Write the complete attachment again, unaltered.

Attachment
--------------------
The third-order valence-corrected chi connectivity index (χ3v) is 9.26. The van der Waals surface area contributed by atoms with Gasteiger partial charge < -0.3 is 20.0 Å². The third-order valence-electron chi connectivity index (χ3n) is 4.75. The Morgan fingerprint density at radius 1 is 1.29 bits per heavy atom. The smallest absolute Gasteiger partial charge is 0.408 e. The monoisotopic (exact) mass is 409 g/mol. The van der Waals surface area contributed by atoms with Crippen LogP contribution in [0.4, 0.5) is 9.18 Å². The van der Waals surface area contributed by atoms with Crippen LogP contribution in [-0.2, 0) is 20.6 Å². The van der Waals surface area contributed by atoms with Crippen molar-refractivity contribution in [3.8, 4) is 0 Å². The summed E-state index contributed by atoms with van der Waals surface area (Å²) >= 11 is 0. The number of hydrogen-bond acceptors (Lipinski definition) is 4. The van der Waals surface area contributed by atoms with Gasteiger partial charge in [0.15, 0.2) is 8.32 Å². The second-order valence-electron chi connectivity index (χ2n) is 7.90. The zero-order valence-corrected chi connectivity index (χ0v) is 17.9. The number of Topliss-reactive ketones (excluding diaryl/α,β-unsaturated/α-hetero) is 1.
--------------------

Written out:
The third-order valence-corrected chi connectivity index (χ3v) is 9.26. The van der Waals surface area contributed by atoms with Gasteiger partial charge < -0.3 is 20.0 Å². The third-order valence-electron chi connectivity index (χ3n) is 4.75. The Morgan fingerprint density at radius 1 is 1.29 bits per heavy atom. The smallest absolute Gasteiger partial charge is 0.408 e. The monoisotopic (exact) mass is 409 g/mol. The van der Waals surface area contributed by atoms with Crippen LogP contribution in [0.4, 0.5) is 9.18 Å². The van der Waals surface area contributed by atoms with Crippen LogP contribution in [-0.2, 0) is 20.6 Å². The van der Waals surface area contributed by atoms with Crippen molar-refractivity contribution in [3.8, 4) is 0 Å². The summed E-state index contributed by atoms with van der Waals surface area (Å²) >= 11 is 0. The number of hydrogen-bond acceptors (Lipinski definition) is 4. The van der Waals surface area contributed by atoms with Gasteiger partial charge in [0.15, 0.2) is 8.32 Å². The second-order valence-electron chi connectivity index (χ2n) is 7.90. The zero-order valence-corrected chi connectivity index (χ0v) is 17.9. The number of Topliss-reactive ketones (excluding diaryl/α,β-unsaturated/α-hetero) is 1.